I am guessing you have hit a nail or other hard material with your brand new band saw blade because almost everyone working in the wood cutting industry has at some point in time. We all know these materials will make a new blade dull very quickly. Even if you cut new woods, green wood can be very damaging to a blade.
Carbon Blades can be Resharpened
Don’t through away your quickly dulled carbon steel band saw blades. Yes, of course we want you to buy new blades, but we also want our customers to be happy! I have tried a few different methods of sharpening blades and found this little tutorial to be a great one.
Steps to Resharpening Your Blade
I always put safety first. Please make sure you are wearing protective eyewear along with a dust mask or even a respirator. Also wear a pair of gloves which I know you own because this is essential in the cutting business. There are a lot of small pieces & dust flying around when sharpening a band saw blade. I can’t emphasize this enough as I see many of my friends and colleagues neglecting these simple safety procedures.
Now that we are safe, right? Our band saw is unplugged so we don’t accidentally turn it on. Make sure you are in a well lit area. I recommend bringing in an extra light so you can see what you are doing. It is important to see the blade clearly so sit where your eye can line up with the blade. Thoroughly check all sides of the blade for any stress fractures or cracks along with the weld line. Make sure to make a complete rotation to check the entire blade. You can only resharpen a blade that is still in good condition. Resharpening a defective blade can lead to serious safety hazards.
A dremel rotary tool is my recommendation, but there are many similar options you can use. Install a small diamond disk into your rotary tool. Apply tension to the blade so it is straight so you can rotate it by hand (gloved hand of course). We can finally turn on our rotary tool between 5,000 & 10,000 RPM. Use your non-dominant hand to pick the tooth & hold the blade while your dominant (my right) hand slowly & safely sharpens the tooth.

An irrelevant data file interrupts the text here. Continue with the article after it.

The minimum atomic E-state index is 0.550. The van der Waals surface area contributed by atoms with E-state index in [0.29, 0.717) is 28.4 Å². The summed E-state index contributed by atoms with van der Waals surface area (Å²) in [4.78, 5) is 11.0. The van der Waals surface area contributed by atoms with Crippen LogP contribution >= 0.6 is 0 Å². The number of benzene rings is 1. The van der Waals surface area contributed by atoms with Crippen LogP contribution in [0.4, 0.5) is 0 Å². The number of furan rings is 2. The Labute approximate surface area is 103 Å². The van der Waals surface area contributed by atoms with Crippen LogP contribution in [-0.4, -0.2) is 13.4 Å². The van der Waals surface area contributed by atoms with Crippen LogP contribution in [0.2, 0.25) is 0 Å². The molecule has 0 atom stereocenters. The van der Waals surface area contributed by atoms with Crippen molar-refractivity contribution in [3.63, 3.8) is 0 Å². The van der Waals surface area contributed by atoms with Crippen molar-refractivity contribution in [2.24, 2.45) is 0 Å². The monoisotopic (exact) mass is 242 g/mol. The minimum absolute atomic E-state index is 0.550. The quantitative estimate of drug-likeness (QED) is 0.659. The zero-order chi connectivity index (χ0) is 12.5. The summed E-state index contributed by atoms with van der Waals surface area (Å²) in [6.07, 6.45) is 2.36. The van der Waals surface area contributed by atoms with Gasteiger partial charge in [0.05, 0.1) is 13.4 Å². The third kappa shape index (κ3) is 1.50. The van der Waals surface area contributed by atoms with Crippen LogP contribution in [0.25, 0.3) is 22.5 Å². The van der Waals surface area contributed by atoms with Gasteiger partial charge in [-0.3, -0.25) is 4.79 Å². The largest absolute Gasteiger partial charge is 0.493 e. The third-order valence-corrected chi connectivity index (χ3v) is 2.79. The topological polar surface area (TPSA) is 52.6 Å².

Resharpening the Tooth
Make sure you are following the tooth pattern as there are many tooth options. Start by lightly grinding the back of the blade tooth. As you sharpen, the bright metal on the back of the tooth will be revealed. This bright metal back edge of the tooth should extend all the way to the tip of the blade’s tooth. Usually this can be done with only one or two light strokes. As you sharpen each tooth, rotate the flat face of the diamond disk to match the direction and curvature (right, left, or center line) of each blade tooth. Move your wrist as you sharpen each tooth. The center line teeth require your wrist to be directly in line (center) of the band. Left curved teeth, require wrist movement to the left, while right curved teeth, require wrist movement to the right. Before you sharpen each tooth, move your wrist into position before you proceed to resharpen the tooth. On completion of each tooth, rotate the bandsaw blade down with your gloved hand to bring the next tooth into position and then you can sharpen the next tooth. The resharpened surface on the back of the tooth should feather into the original shape of the tooth. Continue until every tooth on the blade is to your approval. It helps me to mark the first blade with a black marker to know where I started. Or if you are a perfectionist you can keep going until you are happy with every tooth.
I know this does not sound easy and it really is not that easy the first few times. Plan to take your time on the first few blades and with some practice you can be sharpening blades in only a few minutes. If you happen to give up you can check out our carbon steel band saw blades and order right now online! (I had to get my sales pitch in)